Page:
Saturday 12 August 2023


THE Financial Intelligence Unit (FIU) has said it is going to investigate and take punitive measures against schools that are inflating figures of school fees in local currency by using parallel market exchange rates.

FIU said inflating figures of school fees in local currency by using parallel market exchange rates is an affront to the gains made so far in stabilising the national economy. The warning comes in the wake of a number of schools around the country having started issuing out fees structures for the third term to parents and guardians.

It has emerged that most private schools have fees structures in USD and RTGS. However, the RTGS figures are speculative and beyond the prevailing bank rate and even black market rates. The Reserve Bank of Zimbabwe (RBZ)’s Financial Intelligence Unit (FIU) director-general, Mr Oliver Chiperesa, said such practices by schools, both private and public, were illegal.

“Forward pricing and using parallel market rates is illegal. All institutions are required to use the official exchange rate obtaining at any given time. The FIU will be engaging the schools doing that whenever we get complaints of such nature on our hotlines which we regularly publicise.

We urge the public to continue giving us such reports and we will definitely investigate the malpractice and ensure the necessary corrective steps are taken through the relevant authorities,” he said.

In circulars seen by Sunday News, a number of private schools in Bulawayo have inflated fees for the third term using an unofficial rate of US$1: ZWL$10 000 against the official exchange rate which stood at US1: ZWL$4 559 last week.

At some institutions where the illegal black market model is used, the fees in local currency are pegged at ZWL$14 million, ZWL$15 440 000 and ZWL$19 800 000, and are subject to an upward review as the clock ticks towards the opening of schools.

“If you get a school fees invoice of US$2 400 as is the case at a school where my son goes to, expect the RTGS figure to be around ZWL$24 million because these private schools seem to operate outside RBZ laws, and that has been going on for a long time.

As we move closer to the opening of schools, you will hear of more astronomical figures from other established private schools countrywide,” said a parent with a child at a private school in Bulawayo.

According to the Ministry of Primary and Secondary Education school calendar for 2023, the third term is set to resume on 4 September and end on 1 December.

The Consumer Council of Zimbabwe (CCZ) Matabeleland Region manager, Mr Comfort Muchekeza, said although it was commendable that the schools communicated the fees structure while there was still time, the unofficial rate they were using was “unacceptable and out of this world”.

“Starting with the positive, what the schools have done in terms of notice period should be commendable, advising parents beginning of August for the third term fees gives parents and guardians enough time to adjust their budgets and gear themselves for the increment.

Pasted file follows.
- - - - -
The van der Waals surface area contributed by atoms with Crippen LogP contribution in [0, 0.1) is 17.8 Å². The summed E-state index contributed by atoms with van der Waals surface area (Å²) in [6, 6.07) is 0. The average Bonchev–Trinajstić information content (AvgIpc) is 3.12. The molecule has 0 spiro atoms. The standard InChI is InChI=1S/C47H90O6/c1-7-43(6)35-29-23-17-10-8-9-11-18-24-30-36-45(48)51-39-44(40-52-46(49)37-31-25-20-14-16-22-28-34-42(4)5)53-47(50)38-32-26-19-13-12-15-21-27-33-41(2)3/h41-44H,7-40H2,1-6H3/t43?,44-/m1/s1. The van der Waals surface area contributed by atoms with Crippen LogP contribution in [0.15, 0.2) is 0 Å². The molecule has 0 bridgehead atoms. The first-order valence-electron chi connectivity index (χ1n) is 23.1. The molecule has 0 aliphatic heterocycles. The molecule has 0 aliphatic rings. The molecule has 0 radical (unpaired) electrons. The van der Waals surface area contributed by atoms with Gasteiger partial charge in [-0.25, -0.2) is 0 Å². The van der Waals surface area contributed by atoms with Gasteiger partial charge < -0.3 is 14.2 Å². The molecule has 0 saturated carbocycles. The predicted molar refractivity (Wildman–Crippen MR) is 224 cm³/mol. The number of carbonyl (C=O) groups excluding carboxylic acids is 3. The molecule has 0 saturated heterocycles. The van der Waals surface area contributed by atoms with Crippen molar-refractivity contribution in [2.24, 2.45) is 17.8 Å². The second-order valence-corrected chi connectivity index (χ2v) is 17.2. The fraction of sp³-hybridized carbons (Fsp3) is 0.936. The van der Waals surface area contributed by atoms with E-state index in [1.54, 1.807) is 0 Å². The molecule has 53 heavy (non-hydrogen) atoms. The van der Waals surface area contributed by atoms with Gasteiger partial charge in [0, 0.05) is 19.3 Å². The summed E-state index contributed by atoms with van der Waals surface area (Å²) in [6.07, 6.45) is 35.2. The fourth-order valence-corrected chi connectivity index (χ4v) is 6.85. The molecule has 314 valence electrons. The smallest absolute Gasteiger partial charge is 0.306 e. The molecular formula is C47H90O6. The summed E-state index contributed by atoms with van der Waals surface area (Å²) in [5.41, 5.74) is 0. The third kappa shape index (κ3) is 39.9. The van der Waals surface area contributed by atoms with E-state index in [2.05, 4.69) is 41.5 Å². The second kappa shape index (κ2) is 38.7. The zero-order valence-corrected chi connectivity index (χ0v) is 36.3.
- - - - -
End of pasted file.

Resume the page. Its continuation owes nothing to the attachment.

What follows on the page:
What worries us as CCZ and I believe even the Government and the monetary authorities is the use of black-market rates of US$1: ZWL$10 000. This is almost double the official rate be it the inter-bank or auction rate plus the 10 percent margin.

The schools should just notify parents to say if paying using any other currency which is not the US dollar, official rates should apply, yes the amount to be paid in other currencies will be different depending on the rates by the time payment is made.”

He said private schools were engaging in speculative behaviour by already predicting that the rates by the third term would be US$1: ZWL$10 000, which was contrary to what was happening on the ground. Mr Muchekeza said the past few months have witnessed a significant gain in value of the Zimbabwean dollar against the US dollar, something that has stabilised rates even on the black market.

Meanwhile, the FIU has indefinitely frozen bank accounts of a number of major suppliers of goods and services for allegedly refusing to transact in local currency and engaging in forward pricing, malpractice believed to be fuelling exchange rate volatility.

Furthermore, the Government suspended licences for 17 pharmacies in different parts of the country that were using parallel market exchange rates, violating Government policy and the country’s anti-money laundering regulations.

Industry experts say the Government has made considerable progress in stabilising the economy, the exchange rate and general prices of goods and services by implementing a variety of fiscal and monetary stabilisation measures.

As an indication of the market’s positive response to a series of policy interventions put in place by the Government and the monetary authorities,  prices for basic goods and services have stabilised as the local currency has continued to firm. Sunday News


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